Clashes erupted between French riot police and refugees and migrants as authorities began destroying makeshift shelters in the makeshift camp on the edge of Calais known as the "Jungle".
On Monday night, police lobbed tear gas canisters at residents of the camp who protested against the raid as about 20 demolition workers moved in to start pulling down the shacks by hand.
As night fell about 150 of the camp's inhabitants threw rocks and struck vehicles heading for England on a port road which runs next to the sprawling camp, while some wielded iron bars, an AFP news agency reporter said.
Police fired tear gas in clashes with activists who had formed a security cordon to protect the camp clearance operation.
While there were no reports of injuries, authorities said at least three people were arrested.
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Earlier, about 20 makeshift huts went up in flames in an angry backlash as workers, guarded by scores of French police, began pulling down tents and shelters, while clashes continued throughout the afternoon.
"You can see that the protesters didn't hesitate to set fire to tents and shelters or to throw stones at police," Etienne Desplanques, a regional government cabinet director, told Al Jazeera.
"It's not acceptable, and it's normal that we're going to restore security," Desplanques said.
Several lorries and cars were blocked by the camp's residents on the stretch of road overlooking a piece of ground which had previously been part of the camp.
The demolition of the southern half of the camp began after a court petition by charities to stop it was rejected last week.
"It's infinitely sad to see the waste of so much work that we've done in the past months," said Maya Konforti, of the Auberge des Migrants (Migrants' Hostel) charity.
Volunteers and aid workers have spent months trying to improve conditions in the camp, built on a former toxic waste dump on the outskirts of Calais.
Local authorities, who have promised that no one will be evacuated by force, say 3,700 people live in the camp, and that between 800 and 1,000 will be affected by the eviction.
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But charities say a recent census they conducted counted at least 3,450 people in the southern part alone, including an estimated 300 unaccompanied children.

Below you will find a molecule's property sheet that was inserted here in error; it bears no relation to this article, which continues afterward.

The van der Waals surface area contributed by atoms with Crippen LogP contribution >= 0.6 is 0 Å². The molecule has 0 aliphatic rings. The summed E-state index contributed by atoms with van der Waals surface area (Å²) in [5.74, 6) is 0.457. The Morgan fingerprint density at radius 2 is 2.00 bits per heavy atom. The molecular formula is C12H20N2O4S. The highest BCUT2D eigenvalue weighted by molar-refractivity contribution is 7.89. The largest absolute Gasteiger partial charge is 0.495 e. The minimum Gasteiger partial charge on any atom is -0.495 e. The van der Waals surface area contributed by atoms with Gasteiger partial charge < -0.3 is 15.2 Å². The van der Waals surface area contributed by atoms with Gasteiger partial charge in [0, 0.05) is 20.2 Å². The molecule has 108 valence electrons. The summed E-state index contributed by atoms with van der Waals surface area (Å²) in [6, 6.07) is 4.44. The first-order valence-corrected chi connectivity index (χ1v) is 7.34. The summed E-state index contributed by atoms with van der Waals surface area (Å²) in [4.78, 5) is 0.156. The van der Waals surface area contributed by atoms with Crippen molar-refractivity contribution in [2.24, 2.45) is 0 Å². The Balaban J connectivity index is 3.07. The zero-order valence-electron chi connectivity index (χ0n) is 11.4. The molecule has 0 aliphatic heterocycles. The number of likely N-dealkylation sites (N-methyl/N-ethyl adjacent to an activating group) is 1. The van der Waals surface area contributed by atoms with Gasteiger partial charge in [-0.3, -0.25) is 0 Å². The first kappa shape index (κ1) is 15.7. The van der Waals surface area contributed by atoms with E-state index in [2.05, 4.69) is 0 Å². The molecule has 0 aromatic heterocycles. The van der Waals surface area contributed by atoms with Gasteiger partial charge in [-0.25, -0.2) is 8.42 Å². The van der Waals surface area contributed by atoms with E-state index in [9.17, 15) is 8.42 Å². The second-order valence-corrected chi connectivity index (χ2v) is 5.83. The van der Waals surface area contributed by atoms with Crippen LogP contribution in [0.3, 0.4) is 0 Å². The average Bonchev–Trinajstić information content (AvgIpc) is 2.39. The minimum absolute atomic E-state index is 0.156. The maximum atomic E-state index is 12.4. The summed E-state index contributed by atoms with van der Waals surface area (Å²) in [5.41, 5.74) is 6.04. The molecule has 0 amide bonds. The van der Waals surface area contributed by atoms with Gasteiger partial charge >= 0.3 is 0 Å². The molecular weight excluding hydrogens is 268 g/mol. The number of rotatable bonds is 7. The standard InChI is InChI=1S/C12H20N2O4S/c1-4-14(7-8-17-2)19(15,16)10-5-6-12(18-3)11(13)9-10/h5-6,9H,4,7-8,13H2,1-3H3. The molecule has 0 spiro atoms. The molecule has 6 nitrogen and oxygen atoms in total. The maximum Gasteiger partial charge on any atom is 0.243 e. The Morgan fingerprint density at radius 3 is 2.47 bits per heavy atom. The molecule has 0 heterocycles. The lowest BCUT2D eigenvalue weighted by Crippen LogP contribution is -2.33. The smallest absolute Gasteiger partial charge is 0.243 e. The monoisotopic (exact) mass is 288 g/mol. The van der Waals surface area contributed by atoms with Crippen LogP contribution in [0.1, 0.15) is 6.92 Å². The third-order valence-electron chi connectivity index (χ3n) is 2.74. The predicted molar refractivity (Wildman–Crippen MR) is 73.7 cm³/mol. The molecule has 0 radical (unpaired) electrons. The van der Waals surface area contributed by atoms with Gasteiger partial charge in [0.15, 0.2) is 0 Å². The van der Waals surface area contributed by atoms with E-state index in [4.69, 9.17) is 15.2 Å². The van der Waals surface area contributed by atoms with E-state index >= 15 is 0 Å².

"There are hundreds of children living here who are unaccompanied," Ginny Howells, of Save The Children, told Al Jazeera, explaining that there is concern the children may end up in worse camps or "go missing" after the eviction.
The evicted refugees and migrants have been offered heated accommodation in refitted containers set up next door to the camp, but many are reluctant to move there because they lack communal spaces and movement is restricted.
They have also been offered places in some 100 reception centres dotted around France.
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But the refugees and migrants do not want to give up their hopes of Britain. Many of them try to reach Britain daily by sneaking aboard lorries and ferries crossing the Channel.
"These people want to reach Britain and won't leave. They will end up in even more hardship, particularly in winter," Konforti said.
The demolition of the camp comes before talks on Thursday between French President Francois Hollande and British Prime Minister David Cameron.
Britain has put substantial pressure on France to stem the flow of refugees and migrants getting across the Channel, and has funded a huge increase in security measures around the port and tunnel in Calais.
The Jungle has played into fraught discussions about Britain's possible exit from the European Union.
Some opponents of "Brexit" say that if Britain were to leave the EU, the British government would lose the ability to call on France to stop the refugees from trying to make their way across the Channel.
Source: Al Jazeera and agencies